"They know who's out there in Union Square protesting. If anyone protests, their face is recorded and their identity is trapped." -Kirsten Johnson
Johnson sent the footage to Damascus. "It went like a flash through the entire Middle East," she said. "People opposing the dictatorship relied on that piece of footage while they were in prison, being tortured. To this day, I'll meet someone [in the Middle East] who will say, 'That piece of footage really mattered to me.'"
With exposure comes vulnerability and risk. "What do we expose, what do we expose ourselves to?" asked Johnson. In today's landscape, footage can be easily traced back to the filmmaker. Poitras has addressed this problem by creating an encrypted SecureDrop platform via Field of Vision, her media publication. But filmmakers also face challenges to their rights in the field, especially during protests. "They're taking people's pictures," said Johnson. "They know who's out there in Union Square protesting. If anyone protests, their face is recorded and their identity is trapped. Our images can be tracked in ways they could never before."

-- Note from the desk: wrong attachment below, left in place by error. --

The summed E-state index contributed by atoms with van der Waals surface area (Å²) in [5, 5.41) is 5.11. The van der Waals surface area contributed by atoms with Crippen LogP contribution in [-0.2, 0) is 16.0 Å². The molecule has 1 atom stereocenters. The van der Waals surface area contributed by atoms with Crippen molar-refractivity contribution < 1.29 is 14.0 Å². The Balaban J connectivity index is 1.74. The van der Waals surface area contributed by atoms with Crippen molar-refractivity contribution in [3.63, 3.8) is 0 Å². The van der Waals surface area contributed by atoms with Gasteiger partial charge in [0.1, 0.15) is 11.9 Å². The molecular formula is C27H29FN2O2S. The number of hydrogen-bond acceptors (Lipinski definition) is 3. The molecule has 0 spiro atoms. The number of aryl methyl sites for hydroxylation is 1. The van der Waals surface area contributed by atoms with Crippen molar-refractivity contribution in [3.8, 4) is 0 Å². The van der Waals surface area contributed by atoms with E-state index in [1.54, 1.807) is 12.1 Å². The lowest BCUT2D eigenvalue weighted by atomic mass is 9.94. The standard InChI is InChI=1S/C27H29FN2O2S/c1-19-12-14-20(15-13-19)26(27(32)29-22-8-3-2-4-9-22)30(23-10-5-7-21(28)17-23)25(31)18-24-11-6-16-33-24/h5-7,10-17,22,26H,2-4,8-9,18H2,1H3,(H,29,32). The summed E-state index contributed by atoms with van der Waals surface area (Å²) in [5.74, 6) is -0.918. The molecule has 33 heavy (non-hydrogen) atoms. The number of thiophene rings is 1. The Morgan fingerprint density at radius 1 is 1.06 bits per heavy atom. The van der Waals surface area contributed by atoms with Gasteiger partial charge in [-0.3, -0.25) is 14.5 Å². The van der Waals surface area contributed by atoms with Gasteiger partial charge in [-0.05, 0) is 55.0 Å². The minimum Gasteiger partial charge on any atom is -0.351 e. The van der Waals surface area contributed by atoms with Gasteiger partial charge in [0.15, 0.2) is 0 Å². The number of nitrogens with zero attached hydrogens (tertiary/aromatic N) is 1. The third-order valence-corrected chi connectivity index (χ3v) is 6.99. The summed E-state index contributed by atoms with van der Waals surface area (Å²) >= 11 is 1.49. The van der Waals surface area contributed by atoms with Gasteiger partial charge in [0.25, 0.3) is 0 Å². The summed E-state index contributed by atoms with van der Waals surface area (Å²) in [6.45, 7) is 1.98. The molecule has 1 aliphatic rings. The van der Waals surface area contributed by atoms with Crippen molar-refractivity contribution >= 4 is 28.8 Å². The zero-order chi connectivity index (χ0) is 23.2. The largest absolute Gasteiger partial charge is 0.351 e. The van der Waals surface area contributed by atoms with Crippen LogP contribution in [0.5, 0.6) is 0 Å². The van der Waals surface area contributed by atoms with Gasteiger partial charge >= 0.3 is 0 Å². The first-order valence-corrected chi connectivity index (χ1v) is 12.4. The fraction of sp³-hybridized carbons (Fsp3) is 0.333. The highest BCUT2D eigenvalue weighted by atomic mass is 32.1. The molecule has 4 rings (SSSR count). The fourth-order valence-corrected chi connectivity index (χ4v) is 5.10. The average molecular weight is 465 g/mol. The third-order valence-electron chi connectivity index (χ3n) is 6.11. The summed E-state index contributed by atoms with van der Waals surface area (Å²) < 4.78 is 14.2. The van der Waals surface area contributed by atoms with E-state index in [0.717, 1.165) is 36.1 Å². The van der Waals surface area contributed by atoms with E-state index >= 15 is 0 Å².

The three filmmakers did not mince their words when it came to discussing America's future under Trump. Moore, in particular, excoriated the Present-elect for what the filmmaker perceives to be his dangerously narcissistic qualities. "At least Ted Cruz is an ideologue," Moore said, "but Trump's ideology is Donald J. Trump. That's all he believes in. We've all met some awful characters in our lifetime, but even the most awful characters have a sliver of empathy. Trump is a complete sociopath."